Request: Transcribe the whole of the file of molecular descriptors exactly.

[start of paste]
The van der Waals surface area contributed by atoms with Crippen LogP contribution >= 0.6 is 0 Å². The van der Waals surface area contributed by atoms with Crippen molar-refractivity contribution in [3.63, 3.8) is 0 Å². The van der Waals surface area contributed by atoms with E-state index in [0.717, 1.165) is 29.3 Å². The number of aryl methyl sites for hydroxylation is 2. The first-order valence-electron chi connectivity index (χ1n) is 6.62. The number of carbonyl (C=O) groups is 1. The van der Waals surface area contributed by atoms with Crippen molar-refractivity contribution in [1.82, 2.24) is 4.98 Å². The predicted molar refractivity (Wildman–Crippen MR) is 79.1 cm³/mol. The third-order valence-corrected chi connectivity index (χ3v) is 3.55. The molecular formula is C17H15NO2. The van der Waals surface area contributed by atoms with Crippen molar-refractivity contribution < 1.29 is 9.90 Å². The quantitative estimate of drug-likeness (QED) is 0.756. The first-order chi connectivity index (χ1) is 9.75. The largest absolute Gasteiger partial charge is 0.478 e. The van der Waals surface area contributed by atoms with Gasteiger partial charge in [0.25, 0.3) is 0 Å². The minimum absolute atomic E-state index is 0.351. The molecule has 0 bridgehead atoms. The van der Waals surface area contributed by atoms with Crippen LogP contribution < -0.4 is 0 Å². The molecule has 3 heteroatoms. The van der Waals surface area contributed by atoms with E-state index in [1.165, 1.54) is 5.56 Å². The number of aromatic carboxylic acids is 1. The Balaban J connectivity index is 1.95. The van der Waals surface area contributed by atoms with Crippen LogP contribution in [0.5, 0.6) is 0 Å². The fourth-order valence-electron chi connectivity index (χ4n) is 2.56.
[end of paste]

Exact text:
The van der Waals surface area contributed by atoms with Crippen LogP contribution >= 0.6 is 0 Å². The van der Waals surface area contributed by atoms with Crippen molar-refractivity contribution in [3.63, 3.8) is 0 Å². The van der Waals surface area contributed by atoms with E-state index in [0.717, 1.165) is 29.3 Å². The number of aryl methyl sites for hydroxylation is 2. The first-order valence-electron chi connectivity index (χ1n) is 6.62. The number of carbonyl (C=O) groups is 1. The van der Waals surface area contributed by atoms with Crippen molar-refractivity contribution in [1.82, 2.24) is 4.98 Å². The predicted molar refractivity (Wildman–Crippen MR) is 79.1 cm³/mol. The third-order valence-corrected chi connectivity index (χ3v) is 3.55. The molecular formula is C17H15NO2. The van der Waals surface area contributed by atoms with Crippen molar-refractivity contribution < 1.29 is 9.90 Å². The quantitative estimate of drug-likeness (QED) is 0.756. The first-order chi connectivity index (χ1) is 9.75. The largest absolute Gasteiger partial charge is 0.478 e. The van der Waals surface area contributed by atoms with Gasteiger partial charge in [0.25, 0.3) is 0 Å². The minimum absolute atomic E-state index is 0.351. The molecule has 0 bridgehead atoms. The van der Waals surface area contributed by atoms with Crippen LogP contribution < -0.4 is 0 Å². The molecule has 3 heteroatoms. The van der Waals surface area contributed by atoms with E-state index in [1.165, 1.54) is 5.56 Å². The number of aromatic carboxylic acids is 1. The Balaban J connectivity index is 1.95. The van der Waals surface area contributed by atoms with Crippen LogP contribution in [0.5, 0.6) is 0 Å². The fourth-order valence-electron chi connectivity index (χ4n) is 2.56.